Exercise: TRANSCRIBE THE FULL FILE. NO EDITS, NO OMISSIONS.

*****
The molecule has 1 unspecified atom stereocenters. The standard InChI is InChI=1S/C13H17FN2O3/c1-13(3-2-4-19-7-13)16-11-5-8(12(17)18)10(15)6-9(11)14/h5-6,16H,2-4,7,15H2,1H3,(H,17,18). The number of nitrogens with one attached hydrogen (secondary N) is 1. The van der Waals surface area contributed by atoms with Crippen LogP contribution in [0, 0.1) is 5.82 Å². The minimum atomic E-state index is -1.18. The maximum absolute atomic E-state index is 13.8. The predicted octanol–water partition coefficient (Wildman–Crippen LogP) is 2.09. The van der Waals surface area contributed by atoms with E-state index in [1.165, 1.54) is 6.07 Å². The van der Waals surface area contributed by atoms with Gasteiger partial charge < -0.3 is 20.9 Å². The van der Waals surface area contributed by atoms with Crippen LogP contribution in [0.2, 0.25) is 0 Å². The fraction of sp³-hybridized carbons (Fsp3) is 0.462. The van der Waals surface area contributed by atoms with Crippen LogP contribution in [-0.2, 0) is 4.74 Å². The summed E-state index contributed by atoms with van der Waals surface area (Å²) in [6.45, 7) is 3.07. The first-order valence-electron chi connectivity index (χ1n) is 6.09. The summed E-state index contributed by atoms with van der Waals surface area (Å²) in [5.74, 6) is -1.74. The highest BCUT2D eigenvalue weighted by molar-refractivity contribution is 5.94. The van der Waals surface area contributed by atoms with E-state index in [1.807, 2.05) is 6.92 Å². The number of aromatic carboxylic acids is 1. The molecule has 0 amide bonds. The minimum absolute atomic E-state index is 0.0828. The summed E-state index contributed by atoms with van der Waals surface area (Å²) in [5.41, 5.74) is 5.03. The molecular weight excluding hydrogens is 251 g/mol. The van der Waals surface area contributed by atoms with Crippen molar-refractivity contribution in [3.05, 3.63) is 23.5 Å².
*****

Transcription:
The molecule has 1 unspecified atom stereocenters. The standard InChI is InChI=1S/C13H17FN2O3/c1-13(3-2-4-19-7-13)16-11-5-8(12(17)18)10(15)6-9(11)14/h5-6,16H,2-4,7,15H2,1H3,(H,17,18). The number of nitrogens with one attached hydrogen (secondary N) is 1. The van der Waals surface area contributed by atoms with Crippen LogP contribution in [0, 0.1) is 5.82 Å². The minimum atomic E-state index is -1.18. The maximum absolute atomic E-state index is 13.8. The predicted octanol–water partition coefficient (Wildman–Crippen LogP) is 2.09. The van der Waals surface area contributed by atoms with E-state index in [1.165, 1.54) is 6.07 Å². The van der Waals surface area contributed by atoms with Gasteiger partial charge < -0.3 is 20.9 Å². The van der Waals surface area contributed by atoms with Crippen LogP contribution in [0.2, 0.25) is 0 Å². The fraction of sp³-hybridized carbons (Fsp3) is 0.462. The van der Waals surface area contributed by atoms with Crippen LogP contribution in [-0.2, 0) is 4.74 Å². The summed E-state index contributed by atoms with van der Waals surface area (Å²) in [6.45, 7) is 3.07. The first-order valence-electron chi connectivity index (χ1n) is 6.09. The summed E-state index contributed by atoms with van der Waals surface area (Å²) in [5.74, 6) is -1.74. The highest BCUT2D eigenvalue weighted by molar-refractivity contribution is 5.94. The van der Waals surface area contributed by atoms with E-state index in [1.807, 2.05) is 6.92 Å². The number of aromatic carboxylic acids is 1. The molecule has 0 amide bonds. The minimum absolute atomic E-state index is 0.0828. The summed E-state index contributed by atoms with van der Waals surface area (Å²) in [5.41, 5.74) is 5.03. The molecular weight excluding hydrogens is 251 g/mol. The van der Waals surface area contributed by atoms with Crippen molar-refractivity contribution in [3.05, 3.63) is 23.5 Å².